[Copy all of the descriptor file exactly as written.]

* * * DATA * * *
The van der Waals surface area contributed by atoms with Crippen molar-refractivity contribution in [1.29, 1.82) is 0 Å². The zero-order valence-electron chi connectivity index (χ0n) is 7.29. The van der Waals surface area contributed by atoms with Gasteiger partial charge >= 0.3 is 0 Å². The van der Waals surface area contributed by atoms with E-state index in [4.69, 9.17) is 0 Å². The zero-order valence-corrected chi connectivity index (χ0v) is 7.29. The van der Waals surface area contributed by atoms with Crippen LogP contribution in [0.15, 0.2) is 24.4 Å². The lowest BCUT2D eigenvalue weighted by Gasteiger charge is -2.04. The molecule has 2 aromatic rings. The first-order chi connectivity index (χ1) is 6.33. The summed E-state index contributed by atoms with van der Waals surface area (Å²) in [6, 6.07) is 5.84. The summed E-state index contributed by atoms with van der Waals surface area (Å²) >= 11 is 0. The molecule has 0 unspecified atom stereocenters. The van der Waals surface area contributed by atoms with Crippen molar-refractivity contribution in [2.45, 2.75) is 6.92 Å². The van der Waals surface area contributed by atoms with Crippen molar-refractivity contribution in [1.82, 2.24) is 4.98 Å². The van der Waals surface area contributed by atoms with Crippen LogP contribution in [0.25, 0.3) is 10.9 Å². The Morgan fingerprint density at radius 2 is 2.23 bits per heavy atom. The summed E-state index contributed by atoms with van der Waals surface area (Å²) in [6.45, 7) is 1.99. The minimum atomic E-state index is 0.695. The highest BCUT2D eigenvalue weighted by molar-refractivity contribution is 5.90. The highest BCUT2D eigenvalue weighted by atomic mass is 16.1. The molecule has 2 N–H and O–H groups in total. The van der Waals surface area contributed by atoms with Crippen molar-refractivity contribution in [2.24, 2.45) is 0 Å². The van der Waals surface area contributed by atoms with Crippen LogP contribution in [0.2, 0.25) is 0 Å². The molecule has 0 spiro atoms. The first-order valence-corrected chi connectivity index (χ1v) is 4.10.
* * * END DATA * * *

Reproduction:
The van der Waals surface area contributed by atoms with Crippen molar-refractivity contribution in [1.29, 1.82) is 0 Å². The zero-order valence-electron chi connectivity index (χ0n) is 7.29. The van der Waals surface area contributed by atoms with Gasteiger partial charge >= 0.3 is 0 Å². The van der Waals surface area contributed by atoms with E-state index in [4.69, 9.17) is 0 Å². The zero-order valence-corrected chi connectivity index (χ0v) is 7.29. The van der Waals surface area contributed by atoms with Crippen LogP contribution in [0.15, 0.2) is 24.4 Å². The lowest BCUT2D eigenvalue weighted by Gasteiger charge is -2.04. The molecule has 2 aromatic rings. The first-order chi connectivity index (χ1) is 6.33. The summed E-state index contributed by atoms with van der Waals surface area (Å²) in [6, 6.07) is 5.84. The summed E-state index contributed by atoms with van der Waals surface area (Å²) >= 11 is 0. The molecule has 0 unspecified atom stereocenters. The van der Waals surface area contributed by atoms with Crippen molar-refractivity contribution in [2.45, 2.75) is 6.92 Å². The van der Waals surface area contributed by atoms with Crippen molar-refractivity contribution in [1.82, 2.24) is 4.98 Å². The van der Waals surface area contributed by atoms with Crippen LogP contribution in [0.25, 0.3) is 10.9 Å². The Morgan fingerprint density at radius 2 is 2.23 bits per heavy atom. The summed E-state index contributed by atoms with van der Waals surface area (Å²) in [6.45, 7) is 1.99. The minimum atomic E-state index is 0.695. The highest BCUT2D eigenvalue weighted by molar-refractivity contribution is 5.90. The highest BCUT2D eigenvalue weighted by atomic mass is 16.1. The molecule has 2 N–H and O–H groups in total. The van der Waals surface area contributed by atoms with Crippen molar-refractivity contribution in [2.24, 2.45) is 0 Å². The van der Waals surface area contributed by atoms with Crippen LogP contribution in [0.2, 0.25) is 0 Å². The molecule has 0 spiro atoms. The first-order valence-corrected chi connectivity index (χ1v) is 4.10.